United States District Court, E.D. Oklahoma
REPORT AND RECOMMENDATION
P. SHREDER, UNITED STATES MAGISTRATE JUDGE.
claimant Billy Don Vance, Jr. requests judicial review of a
denial of benefits by the Commissioner of the Social Security
Administration pursuant to 42 U.S.C. § 405(g). He
appeals the Commissioner's decision and asserts that the
Administrative Law Judge (“ALJ”) erred in
determining he was not disabled. For the reasons set forth
below, the decision of the Commissioner should be AFFIRMED.
Security Law and Standard of Review
under the Social Security Act is defined as the
“inability to engage in any substantial gainful
activity by reason of any medically determinable physical or
mental impairment[.]” 42 U.S.C. § 423(d)(1)(A). A
claimant is disabled under the Social Security Act
“only if his physical or mental impairment or
impairments are of such severity that he is not only unable
to do his previous work but cannot, considering his age,
education, and work experience, engage in any other kind of
substantial gainful work which exists in the national
economy[.]” Id. § 423 (d)(2)(A). Social
security regulations implement a five-step sequential process
to evaluate a disability claim. See 20 C.F.R.
§§ 404.1520, 416.920.
405(g) limits the scope of judicial review of the
Commissioner's decision to two inquiries: whether the
decision was supported by substantial evidence and whether
correct legal standards were applied. See Hawkins v.
Chater, 113 F.3d 1162, 1164 (10th Cir. 1997).
Substantial evidence is “‘more than a mere
scintilla. It means such relevant evidence as a reasonable
mind might accept as adequate to support a
conclusion.'” Richardson v. Perales, 402
U.S. 389, 401 (1971), quoting Consolidated Edison Co. v.
NLRB, 305 U.S. 197, 229 (1938); see also Clifton v.
Chater, 79 F.3d 1007, 1009 (10th Cir. 1996). The Court
may not reweigh the evidence or substitute its discretion for
the Commissioner's. See Casias v. Secretary of Health
& Human Services, 933 F.2d 799, 800 (10th Cir.
1991). But the Court must review the record as a whole, and
“[t]he substantiality of evidence must take into
account whatever in the record fairly detracts from its
weight.” Universal Camera Corp. v. NLRB, 340
U.S. 474, 488 (1951); see also Casias, 933 F.2d at
claimant was born June 19, 1959, and was fifty-four years old
at the time of the administrative hearing (Tr. 26, 145). He
completed one year of college, and has worked as a
respiratory therapist (Tr. 19, 169). The claimant alleges
inability to work since December 31, 2007 due to severe
depression, being a recovering alcoholic and addict, pain in
most of his body, rapid heart rate, high blood pressure,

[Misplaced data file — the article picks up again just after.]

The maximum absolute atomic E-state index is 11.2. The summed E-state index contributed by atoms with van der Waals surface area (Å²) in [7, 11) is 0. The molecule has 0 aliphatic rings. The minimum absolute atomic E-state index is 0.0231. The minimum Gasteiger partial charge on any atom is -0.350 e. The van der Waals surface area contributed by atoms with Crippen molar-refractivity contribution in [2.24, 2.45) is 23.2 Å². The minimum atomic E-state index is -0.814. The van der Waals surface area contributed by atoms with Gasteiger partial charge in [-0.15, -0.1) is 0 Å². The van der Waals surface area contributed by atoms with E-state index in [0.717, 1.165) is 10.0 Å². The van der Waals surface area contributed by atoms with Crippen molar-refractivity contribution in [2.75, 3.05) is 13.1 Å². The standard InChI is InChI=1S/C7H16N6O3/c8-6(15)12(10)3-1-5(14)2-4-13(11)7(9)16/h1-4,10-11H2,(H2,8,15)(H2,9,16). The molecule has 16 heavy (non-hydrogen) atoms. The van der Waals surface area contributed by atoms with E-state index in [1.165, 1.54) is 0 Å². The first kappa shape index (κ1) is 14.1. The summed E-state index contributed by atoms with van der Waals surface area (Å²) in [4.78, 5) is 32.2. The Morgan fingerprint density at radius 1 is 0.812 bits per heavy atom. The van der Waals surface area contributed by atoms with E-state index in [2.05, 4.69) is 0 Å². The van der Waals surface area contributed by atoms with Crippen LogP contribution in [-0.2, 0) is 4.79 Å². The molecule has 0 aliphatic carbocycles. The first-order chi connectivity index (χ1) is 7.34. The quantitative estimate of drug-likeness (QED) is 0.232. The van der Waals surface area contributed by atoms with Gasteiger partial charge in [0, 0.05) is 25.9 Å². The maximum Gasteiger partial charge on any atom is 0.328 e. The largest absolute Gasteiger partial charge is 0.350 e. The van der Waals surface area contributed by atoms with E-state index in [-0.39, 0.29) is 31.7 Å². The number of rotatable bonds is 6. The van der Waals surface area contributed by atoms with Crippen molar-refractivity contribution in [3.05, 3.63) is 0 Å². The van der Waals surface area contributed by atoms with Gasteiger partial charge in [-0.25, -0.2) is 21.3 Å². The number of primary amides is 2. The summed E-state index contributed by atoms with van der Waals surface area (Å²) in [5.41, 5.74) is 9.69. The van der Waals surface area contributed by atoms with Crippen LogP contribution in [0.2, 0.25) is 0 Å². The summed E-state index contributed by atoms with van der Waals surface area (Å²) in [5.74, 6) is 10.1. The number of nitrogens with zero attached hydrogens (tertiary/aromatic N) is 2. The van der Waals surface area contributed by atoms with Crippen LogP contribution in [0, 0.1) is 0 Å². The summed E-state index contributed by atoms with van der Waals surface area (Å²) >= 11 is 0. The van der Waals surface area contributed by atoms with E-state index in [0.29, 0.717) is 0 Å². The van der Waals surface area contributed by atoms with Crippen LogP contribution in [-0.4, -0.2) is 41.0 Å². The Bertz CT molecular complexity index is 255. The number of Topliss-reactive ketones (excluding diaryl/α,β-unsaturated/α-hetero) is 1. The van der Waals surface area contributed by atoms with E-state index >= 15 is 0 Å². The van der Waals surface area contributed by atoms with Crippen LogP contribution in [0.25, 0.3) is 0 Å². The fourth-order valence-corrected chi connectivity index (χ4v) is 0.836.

inability to cope with the public or have relationships,
swelling in his hands and feet, severe headaches, inability
to completely bend his right arm, and numbness in arms and
legs daily (Tr. 168).
13, 2012, the claimant applied for disability insurance
benefits under Title II of the Social Security Act, 42 U.S.C.
§§ 401-434, and for supplemental security income
benefits under Title XVI of the Social Security Act, 42
U.S.C. §§ 1381-85. His applications were denied.
ALJ Doug Gabbard, II, conducted an administrative hearing and
determined in a written opinion dated February 14, 2014, that
the claimant was disabled beginning January 19, 2014 (when
the claimant was within six months of the age of 55), but
that he was not disabled prior to January 19, 2014 (Tr.
10-21). The Appeals Council denied review, but this Court
reversed in Case No. CIV-14-316-RAW-KEW and remanded for
further proceedings (Tr. 393-404). On remand, ALJ Gabbard
held a second administrative hearing and again determined in
a written opinion dated August 2, 2016, that the claimant was
not disabled from December 31, 2007 through January 18, 2014
(Tr. 299-312). The Appeals Council again denied review, so
ALJ Gabbard's August 2016 opinion is the
Commissioner's final decision for purposes of this
appeal. See 20 C.F.R. §§ 404.981,
of the Administrative Law Judge
made his decision at step five of the sequential evaluation.
He found that, from December 31, 2007 through January 18,
2014, the claimant had the residual functional capacity
(“RFC”) to perform less than the full range of
light work, as defined in 20 C.F.R. §§ 404.1567(b)
and 4165.967(b), i. e., he could lift/carry twenty
pounds occasionally and ten pounds frequently, and stand/walk
and sit for six hours in an eight-hour workday, and he could
occasionally reach, including overhead, with his right
dominant arm. Additionally, the ALJ determined that the
claimant was limited to unskilled work (which needs little or
no judgment to do simple duties that can be learned on the
job in a short period of time), where his supervision must be
simple, direct, and concrete; interpersonal contact with
supervisors and co-workers must be incidental to the work
performed, e. g., assembly work; and he must have
normal, regular work breaks, no fast-paced production line
speeds, and no contact with the general public (Tr. 305). The
ALJ thus concluded that although the claimant could not
return to his past relevant work, he was nevertheless not
disabled prior to January 19, 2014, because there was work he
could perform, i. e., conveyor line bakery worker
claimant's sole contention of error is that the ALJ erred
by improperly weighing the medical evidence, namely, the
state agency psychologists' opinions. The undersigned
Magistrate Judge finds this contention unpersuasive for the
determined that the claimant had the severe impairments of
remote history of acromioclavicular (AC) repair with AC
osteoarthritis spurring, remote history of right knee repair
with mildly narrowed medial and lateral joint spaces,
obesity, affective disorder, anxiety disorder, and substance
addiction disorder in remission (Tr. 302). The medical
evidence relevant to this appeal ...